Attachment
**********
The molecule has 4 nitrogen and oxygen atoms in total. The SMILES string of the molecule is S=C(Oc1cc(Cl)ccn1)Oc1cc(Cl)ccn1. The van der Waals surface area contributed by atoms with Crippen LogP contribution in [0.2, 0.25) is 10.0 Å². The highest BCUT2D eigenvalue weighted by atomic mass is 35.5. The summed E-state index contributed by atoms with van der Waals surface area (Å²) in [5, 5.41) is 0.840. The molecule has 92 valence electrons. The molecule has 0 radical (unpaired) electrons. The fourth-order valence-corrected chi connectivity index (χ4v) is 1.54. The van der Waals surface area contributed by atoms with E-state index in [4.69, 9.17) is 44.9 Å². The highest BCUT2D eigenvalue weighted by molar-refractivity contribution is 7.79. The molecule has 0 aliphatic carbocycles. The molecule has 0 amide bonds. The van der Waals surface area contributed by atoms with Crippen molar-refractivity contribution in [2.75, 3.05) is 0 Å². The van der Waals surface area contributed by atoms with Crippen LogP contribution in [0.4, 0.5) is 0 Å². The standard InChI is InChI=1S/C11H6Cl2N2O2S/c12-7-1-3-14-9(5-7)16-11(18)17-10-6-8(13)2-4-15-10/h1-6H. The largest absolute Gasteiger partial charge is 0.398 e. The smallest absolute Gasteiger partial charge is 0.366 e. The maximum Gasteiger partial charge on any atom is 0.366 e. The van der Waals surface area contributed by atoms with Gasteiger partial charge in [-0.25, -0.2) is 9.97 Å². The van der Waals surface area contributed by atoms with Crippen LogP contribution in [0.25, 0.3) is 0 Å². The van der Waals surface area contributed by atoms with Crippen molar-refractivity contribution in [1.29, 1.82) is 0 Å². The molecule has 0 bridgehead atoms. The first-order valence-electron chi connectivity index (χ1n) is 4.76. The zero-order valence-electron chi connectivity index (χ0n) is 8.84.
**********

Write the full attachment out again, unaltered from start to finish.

The molecule has 4 nitrogen and oxygen atoms in total. The SMILES string of the molecule is S=C(Oc1cc(Cl)ccn1)Oc1cc(Cl)ccn1. The van der Waals surface area contributed by atoms with Crippen LogP contribution in [0.2, 0.25) is 10.0 Å². The highest BCUT2D eigenvalue weighted by atomic mass is 35.5. The summed E-state index contributed by atoms with van der Waals surface area (Å²) in [5, 5.41) is 0.840. The molecule has 92 valence electrons. The molecule has 0 radical (unpaired) electrons. The fourth-order valence-corrected chi connectivity index (χ4v) is 1.54. The van der Waals surface area contributed by atoms with E-state index in [4.69, 9.17) is 44.9 Å². The highest BCUT2D eigenvalue weighted by molar-refractivity contribution is 7.79. The molecule has 0 aliphatic carbocycles. The molecule has 0 amide bonds. The van der Waals surface area contributed by atoms with Crippen molar-refractivity contribution in [2.75, 3.05) is 0 Å². The van der Waals surface area contributed by atoms with Crippen LogP contribution in [0.4, 0.5) is 0 Å². The standard InChI is InChI=1S/C11H6Cl2N2O2S/c12-7-1-3-14-9(5-7)16-11(18)17-10-6-8(13)2-4-15-10/h1-6H. The largest absolute Gasteiger partial charge is 0.398 e. The smallest absolute Gasteiger partial charge is 0.366 e. The maximum Gasteiger partial charge on any atom is 0.366 e. The van der Waals surface area contributed by atoms with Gasteiger partial charge in [-0.25, -0.2) is 9.97 Å². The van der Waals surface area contributed by atoms with Crippen LogP contribution in [0.25, 0.3) is 0 Å². The van der Waals surface area contributed by atoms with Crippen molar-refractivity contribution in [1.29, 1.82) is 0 Å². The molecule has 0 bridgehead atoms. The first-order valence-electron chi connectivity index (χ1n) is 4.76. The zero-order valence-electron chi connectivity index (χ0n) is 8.84.